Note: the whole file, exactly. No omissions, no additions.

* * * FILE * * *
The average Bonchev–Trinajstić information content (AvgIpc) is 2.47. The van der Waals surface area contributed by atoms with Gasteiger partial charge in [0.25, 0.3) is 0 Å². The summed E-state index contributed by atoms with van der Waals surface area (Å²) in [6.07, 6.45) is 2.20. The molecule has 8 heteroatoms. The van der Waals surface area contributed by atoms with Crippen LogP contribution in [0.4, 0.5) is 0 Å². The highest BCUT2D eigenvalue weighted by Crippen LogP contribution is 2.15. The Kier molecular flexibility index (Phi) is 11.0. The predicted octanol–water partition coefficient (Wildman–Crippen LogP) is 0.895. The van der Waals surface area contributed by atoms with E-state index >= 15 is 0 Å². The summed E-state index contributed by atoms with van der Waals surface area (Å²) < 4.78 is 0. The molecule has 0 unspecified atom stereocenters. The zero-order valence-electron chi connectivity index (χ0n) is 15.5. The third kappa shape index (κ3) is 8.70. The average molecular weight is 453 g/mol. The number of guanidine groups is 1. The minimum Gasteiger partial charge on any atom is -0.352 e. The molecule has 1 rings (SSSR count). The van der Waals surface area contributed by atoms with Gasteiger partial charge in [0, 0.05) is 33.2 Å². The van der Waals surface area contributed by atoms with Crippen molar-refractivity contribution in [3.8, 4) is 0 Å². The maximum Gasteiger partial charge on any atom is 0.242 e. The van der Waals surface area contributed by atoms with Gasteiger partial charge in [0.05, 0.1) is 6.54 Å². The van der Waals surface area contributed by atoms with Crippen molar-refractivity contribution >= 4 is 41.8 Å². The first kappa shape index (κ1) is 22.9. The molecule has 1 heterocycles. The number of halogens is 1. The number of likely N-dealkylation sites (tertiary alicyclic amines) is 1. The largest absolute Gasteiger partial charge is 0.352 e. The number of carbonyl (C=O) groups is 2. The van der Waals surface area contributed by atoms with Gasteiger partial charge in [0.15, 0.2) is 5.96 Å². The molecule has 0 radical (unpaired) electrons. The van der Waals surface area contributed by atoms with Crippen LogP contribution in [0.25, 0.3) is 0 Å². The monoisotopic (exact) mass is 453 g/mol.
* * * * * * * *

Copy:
The average Bonchev–Trinajstić information content (AvgIpc) is 2.47. The van der Waals surface area contributed by atoms with Gasteiger partial charge in [0.25, 0.3) is 0 Å². The summed E-state index contributed by atoms with van der Waals surface area (Å²) in [6.07, 6.45) is 2.20. The molecule has 8 heteroatoms. The van der Waals surface area contributed by atoms with Crippen LogP contribution in [0.4, 0.5) is 0 Å². The highest BCUT2D eigenvalue weighted by Crippen LogP contribution is 2.15. The Kier molecular flexibility index (Phi) is 11.0. The predicted octanol–water partition coefficient (Wildman–Crippen LogP) is 0.895. The van der Waals surface area contributed by atoms with E-state index >= 15 is 0 Å². The summed E-state index contributed by atoms with van der Waals surface area (Å²) < 4.78 is 0. The molecule has 0 unspecified atom stereocenters. The zero-order valence-electron chi connectivity index (χ0n) is 15.5. The third kappa shape index (κ3) is 8.70. The average molecular weight is 453 g/mol. The number of guanidine groups is 1. The minimum Gasteiger partial charge on any atom is -0.352 e. The molecule has 1 rings (SSSR count). The van der Waals surface area contributed by atoms with Gasteiger partial charge in [0, 0.05) is 33.2 Å². The van der Waals surface area contributed by atoms with Crippen molar-refractivity contribution in [3.8, 4) is 0 Å². The maximum Gasteiger partial charge on any atom is 0.242 e. The van der Waals surface area contributed by atoms with Gasteiger partial charge in [0.05, 0.1) is 6.54 Å². The van der Waals surface area contributed by atoms with Crippen molar-refractivity contribution >= 4 is 41.8 Å². The first kappa shape index (κ1) is 22.9. The molecule has 1 heterocycles. The number of halogens is 1. The number of likely N-dealkylation sites (tertiary alicyclic amines) is 1. The largest absolute Gasteiger partial charge is 0.352 e. The number of carbonyl (C=O) groups is 2. The van der Waals surface area contributed by atoms with Gasteiger partial charge in [0.15, 0.2) is 5.96 Å². The molecule has 0 radical (unpaired) electrons. The van der Waals surface area contributed by atoms with Crippen LogP contribution in [0.25, 0.3) is 0 Å². The monoisotopic (exact) mass is 453 g/mol.